Oh, and one more thing – don’t ask for a “napkin” in a restaurant because that refers to a sanitary napkin. You need a “tissue” instead.
In the U.S., we think we have a vibrant party scene, but it doesn’t even hold a candle to the level of boozing that goes on in other nations, especially poor and tropical countries.
Young people, especially, drink every single night, but that extends to people in their 20s and 30s, and even middle-aged people are day drinking and sitting around guzzling cheap spirits and singing karaoke. And they don't stop at 2 am, but routinely go until 5 or 6 am!
At this age, I'm a big lightweight, getting pleasantly buzzed after three beers and ready to call it a night. So, just about everyone – man, woman, and child, can drink me under the table in SE Asia. I've seen plenty of 90-lbs. females who could drink 20 shots of tequila in a night when I'm soused after just one! I still have no idea how they do it.
Coffee is also a huge cultural phenomenon abroad, with about 10x more coffee shops than I see in the U.S. They act as de facto gathering spots, community centers, mobile offices, entertainment venues, and a clean, safe, air-conditioned refuge from the wild world outside.
Coffee is such a big deal that there are even whole nightclubs based around coffee to plenty of cafes with pristine outdoor gardens and koi ponds, to plenty of street vendors selling joltingly-strong and sugared ice coffees from their carts.
You’ll find international franchises like Starbucks, Canada’s Tim Hortons, and Australia’s Bo’s Coffee, but also local S.E. Asian brands like Amazon [coffee], Tom n' Toms, Gloria Jeans, and a million little local cafes.
There’s also a huge milk tea and bubble tea trend going on from Korea that people go absolutely nuts for, lining up for hours just to buy one. I don’t get it!
Being a foreigner has its advantages, but it also makes you a target when it comes to anything that has to do with money or finances. That’s because locals will attempt to charge you more since you are a foreigner.
Sometimes, this is blatant, like a sign on the wall in Cambodia that says haircuts are a certain price for Khmer (Cambodian) people (written in their language), but way more expensive for foreigners (written in English). Or, a boat ride, the entrance admission to a beach or national park, etc. may be significantly-lower for their countrymen than for foreigners.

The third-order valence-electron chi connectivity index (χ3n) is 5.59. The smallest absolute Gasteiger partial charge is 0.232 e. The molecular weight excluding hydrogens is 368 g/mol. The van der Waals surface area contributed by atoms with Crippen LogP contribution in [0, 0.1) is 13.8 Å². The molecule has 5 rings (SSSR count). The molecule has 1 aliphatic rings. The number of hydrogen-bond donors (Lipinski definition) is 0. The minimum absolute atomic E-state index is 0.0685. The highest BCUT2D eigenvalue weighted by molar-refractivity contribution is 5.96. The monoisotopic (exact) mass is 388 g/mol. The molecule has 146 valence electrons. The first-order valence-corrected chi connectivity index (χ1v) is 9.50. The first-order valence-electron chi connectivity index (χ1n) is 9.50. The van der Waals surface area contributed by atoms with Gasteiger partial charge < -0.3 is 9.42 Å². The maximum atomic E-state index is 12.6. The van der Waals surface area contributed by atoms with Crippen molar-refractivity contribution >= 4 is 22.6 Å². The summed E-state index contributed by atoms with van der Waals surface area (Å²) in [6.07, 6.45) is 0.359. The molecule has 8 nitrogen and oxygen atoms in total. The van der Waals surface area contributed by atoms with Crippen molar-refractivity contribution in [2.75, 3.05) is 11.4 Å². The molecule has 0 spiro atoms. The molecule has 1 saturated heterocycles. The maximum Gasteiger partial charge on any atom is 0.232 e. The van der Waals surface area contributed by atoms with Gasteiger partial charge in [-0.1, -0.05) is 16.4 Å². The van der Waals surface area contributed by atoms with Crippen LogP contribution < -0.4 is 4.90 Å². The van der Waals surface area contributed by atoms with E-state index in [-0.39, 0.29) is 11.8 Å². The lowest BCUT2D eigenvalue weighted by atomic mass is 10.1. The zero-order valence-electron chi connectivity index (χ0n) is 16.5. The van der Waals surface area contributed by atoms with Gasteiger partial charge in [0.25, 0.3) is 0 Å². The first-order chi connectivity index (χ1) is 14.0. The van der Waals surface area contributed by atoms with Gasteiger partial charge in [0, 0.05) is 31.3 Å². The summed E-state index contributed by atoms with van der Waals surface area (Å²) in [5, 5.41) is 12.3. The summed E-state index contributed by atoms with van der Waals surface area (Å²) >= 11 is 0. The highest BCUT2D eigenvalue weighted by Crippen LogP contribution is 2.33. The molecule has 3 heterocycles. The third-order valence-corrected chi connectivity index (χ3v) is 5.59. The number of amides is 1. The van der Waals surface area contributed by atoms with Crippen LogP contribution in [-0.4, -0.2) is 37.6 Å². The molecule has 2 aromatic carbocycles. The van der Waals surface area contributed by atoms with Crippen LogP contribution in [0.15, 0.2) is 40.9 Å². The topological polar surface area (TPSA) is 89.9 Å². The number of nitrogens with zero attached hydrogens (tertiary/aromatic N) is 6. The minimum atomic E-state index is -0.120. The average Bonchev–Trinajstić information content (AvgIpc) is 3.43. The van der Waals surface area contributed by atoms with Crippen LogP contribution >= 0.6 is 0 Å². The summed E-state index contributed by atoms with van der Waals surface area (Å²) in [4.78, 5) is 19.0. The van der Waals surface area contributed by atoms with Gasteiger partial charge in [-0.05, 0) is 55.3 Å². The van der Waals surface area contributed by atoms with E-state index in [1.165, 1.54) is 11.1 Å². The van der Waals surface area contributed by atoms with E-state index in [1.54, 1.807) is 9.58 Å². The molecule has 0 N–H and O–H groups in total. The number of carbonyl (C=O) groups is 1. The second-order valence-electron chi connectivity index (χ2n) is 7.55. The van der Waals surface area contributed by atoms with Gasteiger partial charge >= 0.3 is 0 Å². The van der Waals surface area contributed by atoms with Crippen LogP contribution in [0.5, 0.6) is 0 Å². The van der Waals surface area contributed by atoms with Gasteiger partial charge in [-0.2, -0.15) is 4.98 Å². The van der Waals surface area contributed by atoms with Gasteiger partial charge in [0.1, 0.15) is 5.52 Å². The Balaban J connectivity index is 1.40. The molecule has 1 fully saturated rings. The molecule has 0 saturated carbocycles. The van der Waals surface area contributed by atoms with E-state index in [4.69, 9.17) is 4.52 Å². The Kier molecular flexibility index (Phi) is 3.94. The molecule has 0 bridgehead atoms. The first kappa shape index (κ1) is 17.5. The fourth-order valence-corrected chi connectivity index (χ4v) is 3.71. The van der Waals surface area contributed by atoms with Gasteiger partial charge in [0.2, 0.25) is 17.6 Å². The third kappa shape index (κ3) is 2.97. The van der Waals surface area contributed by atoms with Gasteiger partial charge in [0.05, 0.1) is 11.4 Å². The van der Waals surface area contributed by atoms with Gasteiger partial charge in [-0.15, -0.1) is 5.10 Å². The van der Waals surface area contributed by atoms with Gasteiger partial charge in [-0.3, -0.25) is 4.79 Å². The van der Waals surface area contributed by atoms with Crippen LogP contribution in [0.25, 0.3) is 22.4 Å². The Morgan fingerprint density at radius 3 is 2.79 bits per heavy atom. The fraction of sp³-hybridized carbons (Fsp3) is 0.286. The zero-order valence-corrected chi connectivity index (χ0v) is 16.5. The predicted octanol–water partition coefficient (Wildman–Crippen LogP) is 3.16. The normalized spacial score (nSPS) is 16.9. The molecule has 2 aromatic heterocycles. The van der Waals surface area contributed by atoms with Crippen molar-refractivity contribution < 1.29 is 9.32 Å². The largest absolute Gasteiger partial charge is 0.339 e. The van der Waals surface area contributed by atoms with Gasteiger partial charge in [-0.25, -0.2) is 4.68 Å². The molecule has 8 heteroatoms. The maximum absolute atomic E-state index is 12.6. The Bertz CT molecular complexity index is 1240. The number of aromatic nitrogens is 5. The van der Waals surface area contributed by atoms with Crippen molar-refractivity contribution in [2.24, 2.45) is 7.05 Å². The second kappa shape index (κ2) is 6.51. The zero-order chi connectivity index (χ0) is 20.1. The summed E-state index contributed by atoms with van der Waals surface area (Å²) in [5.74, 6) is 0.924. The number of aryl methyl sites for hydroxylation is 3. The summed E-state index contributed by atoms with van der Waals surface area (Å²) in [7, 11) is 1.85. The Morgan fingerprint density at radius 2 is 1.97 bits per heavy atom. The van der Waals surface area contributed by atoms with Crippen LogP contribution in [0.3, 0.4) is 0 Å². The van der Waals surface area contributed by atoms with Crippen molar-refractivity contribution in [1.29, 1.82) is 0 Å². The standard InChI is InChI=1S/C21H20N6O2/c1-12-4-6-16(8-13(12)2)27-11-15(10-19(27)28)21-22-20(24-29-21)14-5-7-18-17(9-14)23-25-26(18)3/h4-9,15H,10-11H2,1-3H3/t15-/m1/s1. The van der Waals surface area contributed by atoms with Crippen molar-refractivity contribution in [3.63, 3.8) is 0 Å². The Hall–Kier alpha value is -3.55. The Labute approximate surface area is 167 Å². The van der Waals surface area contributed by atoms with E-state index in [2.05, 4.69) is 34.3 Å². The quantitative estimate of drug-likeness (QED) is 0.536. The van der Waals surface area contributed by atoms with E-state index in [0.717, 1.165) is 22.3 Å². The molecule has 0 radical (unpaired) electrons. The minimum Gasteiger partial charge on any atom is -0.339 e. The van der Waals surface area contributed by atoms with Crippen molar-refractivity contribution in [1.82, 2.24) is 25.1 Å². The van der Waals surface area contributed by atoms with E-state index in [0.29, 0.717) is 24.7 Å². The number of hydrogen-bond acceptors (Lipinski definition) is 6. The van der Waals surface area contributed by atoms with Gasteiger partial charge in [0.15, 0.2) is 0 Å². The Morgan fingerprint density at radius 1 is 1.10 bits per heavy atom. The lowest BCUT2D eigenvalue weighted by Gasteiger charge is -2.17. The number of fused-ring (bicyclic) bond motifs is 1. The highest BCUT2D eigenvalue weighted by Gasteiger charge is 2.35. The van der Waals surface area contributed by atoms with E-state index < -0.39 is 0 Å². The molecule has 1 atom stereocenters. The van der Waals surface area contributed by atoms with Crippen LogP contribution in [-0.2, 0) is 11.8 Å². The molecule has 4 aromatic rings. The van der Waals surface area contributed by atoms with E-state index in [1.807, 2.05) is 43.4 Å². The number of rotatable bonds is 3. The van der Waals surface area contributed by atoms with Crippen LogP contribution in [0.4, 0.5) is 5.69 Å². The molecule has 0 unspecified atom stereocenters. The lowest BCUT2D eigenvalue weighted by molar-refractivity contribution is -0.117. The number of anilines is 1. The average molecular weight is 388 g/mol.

I get that, and it makes a whole lot of sense (even if there’s no way that would fly in the U.S.!)
For instance, they have these cool used clothing stores called “Ukays” here, with piles of t-shirts, shorts, jeans, etc. from all over the world. I might pull a pair of shorts from a bin that says “100 Pesos” right on a sign, but the store clerk will tell me that they cost 350 Pesos for me, and not even budge when I try to negotiate.
The Manila airport is notorious for scamming the pants of unsuspecting tourists, as taxi drivers routinely try to charge $50 USD for a fare that should cost $6 if a Filipino or local was sitting in their back seat!
Of course, this ain’t my first rodeo, and I have plenty of battle-tested strategies how I can counter this form of foreigner financial f*ckery!
I often complain about the prices in SE Asia (because I'm a big complainer at heart), but one thing I can’t “whinge" (a U.K. term) about is the cost of airline tickets. In fact, they range from affordable to ludicrously cheap. For instance, to fly from Manila to Bangkok, Thailand costs only about $86 with the cheapest fare, or about $150 for a standard ticket. You can find tickets from SE Asia to New York or California for as low as $600 or so – ROUND TRIP!